The Best Five Football Teams Of All Time

Comparing sides and players from different eras is a thankless task and one that is bound to upset some people. That’s fine. Don’t thank me, try not to get too emotional and let’s look at the five greatest sides to have ever played football. So, in no particular order (I’m not that brave)…

Spain (2008-2012) – Spain became the first side ever to lift three consecutive major international tournaments when they added the 2012 Euros to their 2008 success and the 2010 World Cup. There was a desire to write them off during Euro 2012 that was proved laughable when they thumped Italy 4-0 in the final and no doubt it will surface again after their 3-0 loss to Brazil in the 2013 Confederations Cup Final and the relative failure of Barcelona and Real Madrid in the 2013 Champions League. However, the facts are that Spain hold both major titles, are one of the favourites for the 2014 World Cup, continue to have huge success at the age group championships and have completely revolutionised the way football is played and coached.

Real Madrid (1954-1966) – Whilst Madrid won five consecutive European Cups between 1956 and 1960, their success began a little earlier and continued, with three more appearances in the European Cup Final (defeats in 1962 and 1964 and a win in 1966). Truly one of the all-time great sides, the combination of domestic heroes and overseas stars – notably Alfredo Di Stefano and Ferenc Puskas –revolutionised football. Their performance in beating Eintracht Frankfurt 7-3 in the 1960 final is widely regarded as one of the best ever.

Brazil (1958-1970) – Many would highlight solely the 1970 side but given there were World Cup victories in 1958 and 1962 as well and Pele played in all the successful campaigns we’re happy to give broad credit. The ’70 team was undoubtedly the best, offering an unstoppable mix of grace, power, technique and invention, with Pele just one star in a side that included Jairzinho, Tostao, Gerson and of course Rivelino, as well as captain Carlos Alberto Torres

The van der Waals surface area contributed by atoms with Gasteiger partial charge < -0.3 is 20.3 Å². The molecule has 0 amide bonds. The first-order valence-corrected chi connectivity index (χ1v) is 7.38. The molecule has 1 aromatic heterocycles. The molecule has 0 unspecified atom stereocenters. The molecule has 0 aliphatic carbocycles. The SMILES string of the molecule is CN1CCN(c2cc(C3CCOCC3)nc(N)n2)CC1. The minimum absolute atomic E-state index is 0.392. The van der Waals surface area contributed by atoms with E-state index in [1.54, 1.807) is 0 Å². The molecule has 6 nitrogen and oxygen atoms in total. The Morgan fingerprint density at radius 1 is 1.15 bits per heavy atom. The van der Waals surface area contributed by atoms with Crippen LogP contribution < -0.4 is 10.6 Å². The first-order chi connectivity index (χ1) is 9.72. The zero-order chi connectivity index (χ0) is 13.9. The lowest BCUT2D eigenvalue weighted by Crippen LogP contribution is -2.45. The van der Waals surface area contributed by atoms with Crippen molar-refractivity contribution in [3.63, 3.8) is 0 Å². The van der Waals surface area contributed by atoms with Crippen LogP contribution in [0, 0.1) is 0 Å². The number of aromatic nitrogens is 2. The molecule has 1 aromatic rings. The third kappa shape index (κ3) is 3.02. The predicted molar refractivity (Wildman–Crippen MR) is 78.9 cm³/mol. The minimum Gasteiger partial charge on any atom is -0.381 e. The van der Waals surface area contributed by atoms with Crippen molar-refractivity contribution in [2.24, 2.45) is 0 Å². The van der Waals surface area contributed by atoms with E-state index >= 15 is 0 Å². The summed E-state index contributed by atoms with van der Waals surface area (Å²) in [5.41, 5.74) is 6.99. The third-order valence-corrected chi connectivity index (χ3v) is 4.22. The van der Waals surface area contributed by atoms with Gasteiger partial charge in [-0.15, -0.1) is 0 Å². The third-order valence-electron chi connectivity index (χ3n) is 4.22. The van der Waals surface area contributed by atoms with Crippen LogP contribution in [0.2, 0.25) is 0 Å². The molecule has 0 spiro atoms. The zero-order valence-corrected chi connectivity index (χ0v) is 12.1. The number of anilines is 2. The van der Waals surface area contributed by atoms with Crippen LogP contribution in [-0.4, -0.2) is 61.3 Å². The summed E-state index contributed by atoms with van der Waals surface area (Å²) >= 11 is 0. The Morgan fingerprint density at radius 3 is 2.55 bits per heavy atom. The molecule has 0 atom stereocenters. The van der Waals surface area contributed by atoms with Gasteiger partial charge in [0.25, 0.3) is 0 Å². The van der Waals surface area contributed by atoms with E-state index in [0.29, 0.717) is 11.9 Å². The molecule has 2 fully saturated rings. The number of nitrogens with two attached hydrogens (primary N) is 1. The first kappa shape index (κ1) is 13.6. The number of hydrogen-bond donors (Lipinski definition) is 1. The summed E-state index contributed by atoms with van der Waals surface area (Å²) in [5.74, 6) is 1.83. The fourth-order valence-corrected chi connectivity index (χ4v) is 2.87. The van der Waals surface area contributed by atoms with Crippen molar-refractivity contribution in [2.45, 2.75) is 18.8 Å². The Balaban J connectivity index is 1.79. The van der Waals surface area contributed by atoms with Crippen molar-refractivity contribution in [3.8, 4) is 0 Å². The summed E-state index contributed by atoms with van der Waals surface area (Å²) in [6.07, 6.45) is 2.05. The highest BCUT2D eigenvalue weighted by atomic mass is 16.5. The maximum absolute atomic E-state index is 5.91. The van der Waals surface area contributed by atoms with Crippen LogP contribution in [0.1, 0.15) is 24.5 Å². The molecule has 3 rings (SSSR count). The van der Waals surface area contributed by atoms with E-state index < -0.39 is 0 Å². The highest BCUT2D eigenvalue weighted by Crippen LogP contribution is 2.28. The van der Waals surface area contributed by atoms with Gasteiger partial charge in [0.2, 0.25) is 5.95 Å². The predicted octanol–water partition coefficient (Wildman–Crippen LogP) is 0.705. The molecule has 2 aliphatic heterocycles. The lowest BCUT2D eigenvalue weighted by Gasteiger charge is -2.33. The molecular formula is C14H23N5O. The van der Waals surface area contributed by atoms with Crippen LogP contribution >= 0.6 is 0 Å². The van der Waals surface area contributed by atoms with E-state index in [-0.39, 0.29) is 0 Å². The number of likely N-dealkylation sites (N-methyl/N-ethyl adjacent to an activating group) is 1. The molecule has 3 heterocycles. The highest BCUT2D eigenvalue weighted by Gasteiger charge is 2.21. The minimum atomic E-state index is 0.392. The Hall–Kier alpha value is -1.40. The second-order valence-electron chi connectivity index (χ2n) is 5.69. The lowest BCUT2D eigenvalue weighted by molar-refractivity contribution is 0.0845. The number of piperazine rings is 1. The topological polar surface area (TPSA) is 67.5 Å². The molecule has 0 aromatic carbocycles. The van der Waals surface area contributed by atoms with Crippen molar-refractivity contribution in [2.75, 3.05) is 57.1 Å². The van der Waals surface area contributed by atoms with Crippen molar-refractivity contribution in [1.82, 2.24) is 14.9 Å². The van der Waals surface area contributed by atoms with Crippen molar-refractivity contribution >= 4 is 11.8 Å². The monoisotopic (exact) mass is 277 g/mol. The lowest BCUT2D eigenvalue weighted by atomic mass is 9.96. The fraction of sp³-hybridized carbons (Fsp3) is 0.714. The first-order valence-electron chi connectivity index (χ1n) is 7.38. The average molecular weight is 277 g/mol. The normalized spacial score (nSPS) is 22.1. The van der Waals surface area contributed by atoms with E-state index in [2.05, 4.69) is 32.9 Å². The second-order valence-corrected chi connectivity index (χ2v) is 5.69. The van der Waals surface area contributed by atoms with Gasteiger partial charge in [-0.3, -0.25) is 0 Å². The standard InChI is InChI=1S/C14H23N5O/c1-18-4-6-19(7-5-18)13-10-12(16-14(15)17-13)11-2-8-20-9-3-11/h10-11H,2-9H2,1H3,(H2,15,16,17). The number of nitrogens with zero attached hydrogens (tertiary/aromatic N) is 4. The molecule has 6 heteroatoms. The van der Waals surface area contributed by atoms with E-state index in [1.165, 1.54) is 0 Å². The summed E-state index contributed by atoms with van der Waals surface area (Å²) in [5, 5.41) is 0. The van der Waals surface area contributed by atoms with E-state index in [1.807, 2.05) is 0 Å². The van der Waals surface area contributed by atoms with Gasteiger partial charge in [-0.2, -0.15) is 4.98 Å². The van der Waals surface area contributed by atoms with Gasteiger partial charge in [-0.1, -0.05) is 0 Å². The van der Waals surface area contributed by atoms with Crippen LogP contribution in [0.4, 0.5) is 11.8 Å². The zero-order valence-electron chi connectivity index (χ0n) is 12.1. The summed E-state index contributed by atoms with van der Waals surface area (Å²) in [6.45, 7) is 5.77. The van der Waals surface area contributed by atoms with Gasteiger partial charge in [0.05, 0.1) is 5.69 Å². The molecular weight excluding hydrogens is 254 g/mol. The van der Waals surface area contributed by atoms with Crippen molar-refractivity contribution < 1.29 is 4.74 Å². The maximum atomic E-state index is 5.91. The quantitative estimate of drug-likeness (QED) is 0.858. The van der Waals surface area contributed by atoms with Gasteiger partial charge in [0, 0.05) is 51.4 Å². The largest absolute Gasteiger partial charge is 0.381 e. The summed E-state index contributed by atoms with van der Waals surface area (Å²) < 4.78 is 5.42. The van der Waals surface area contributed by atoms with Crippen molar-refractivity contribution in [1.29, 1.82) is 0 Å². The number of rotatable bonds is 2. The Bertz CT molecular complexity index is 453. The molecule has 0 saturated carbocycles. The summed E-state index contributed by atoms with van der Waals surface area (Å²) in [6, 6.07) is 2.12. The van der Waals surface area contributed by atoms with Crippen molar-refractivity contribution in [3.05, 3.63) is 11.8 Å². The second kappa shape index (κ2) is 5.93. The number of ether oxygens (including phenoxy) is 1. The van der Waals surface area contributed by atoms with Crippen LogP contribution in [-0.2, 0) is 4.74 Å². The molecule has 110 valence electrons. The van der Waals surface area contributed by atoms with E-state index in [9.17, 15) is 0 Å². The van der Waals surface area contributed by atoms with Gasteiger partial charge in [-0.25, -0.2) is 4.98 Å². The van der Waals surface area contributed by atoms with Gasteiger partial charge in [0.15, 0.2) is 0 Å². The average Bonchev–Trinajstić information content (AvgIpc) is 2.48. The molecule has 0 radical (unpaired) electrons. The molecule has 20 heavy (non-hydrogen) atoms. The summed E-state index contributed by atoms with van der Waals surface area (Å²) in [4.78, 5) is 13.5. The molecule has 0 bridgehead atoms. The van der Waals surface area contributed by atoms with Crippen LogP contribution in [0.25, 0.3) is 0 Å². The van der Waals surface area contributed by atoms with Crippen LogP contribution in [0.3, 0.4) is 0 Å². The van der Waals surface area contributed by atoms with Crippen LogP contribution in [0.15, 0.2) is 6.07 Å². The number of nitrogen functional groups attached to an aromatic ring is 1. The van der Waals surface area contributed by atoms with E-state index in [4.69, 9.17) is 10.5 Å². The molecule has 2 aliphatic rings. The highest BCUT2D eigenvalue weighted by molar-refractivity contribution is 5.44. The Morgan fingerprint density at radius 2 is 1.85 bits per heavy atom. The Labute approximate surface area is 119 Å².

Barcelona (2008-2013) – Barcelona have been as much responsible for changing football as Spain in the same period, with the style best employed by Xavi and Andres Iniesta copied the world over, be it in Swansea, Wigan or the streets of Barcelona. Having Lionel Messi – four-time winner of the Ballon D’or and unquestionably an all-time great – gives them the X-factor and extra goals that Spain can sometimes lack and four La Ligas, two Champions Leagues and three further Champions League semi-finals cement their place in history.

Hungary (1950-1956) – Perhaps a surprise selection but with just five teams to pick some great sides were always going to be left out. One theme that unites most if not all our top five is that they changed the game of football and the Magnificent Magyars certainly did that when they recorded 42 wins, seven draws and just one defeat. Sadly for them that one loss was the 1954 World Cup Final, when they went down 3-2 to a West German side they had earlier beaten 8-3! A 6-3 win at Wembley and a 7-1 home win in the reverse game against England were other highlights as this Puskas-inspired side brought new attacking subtlety to the game.

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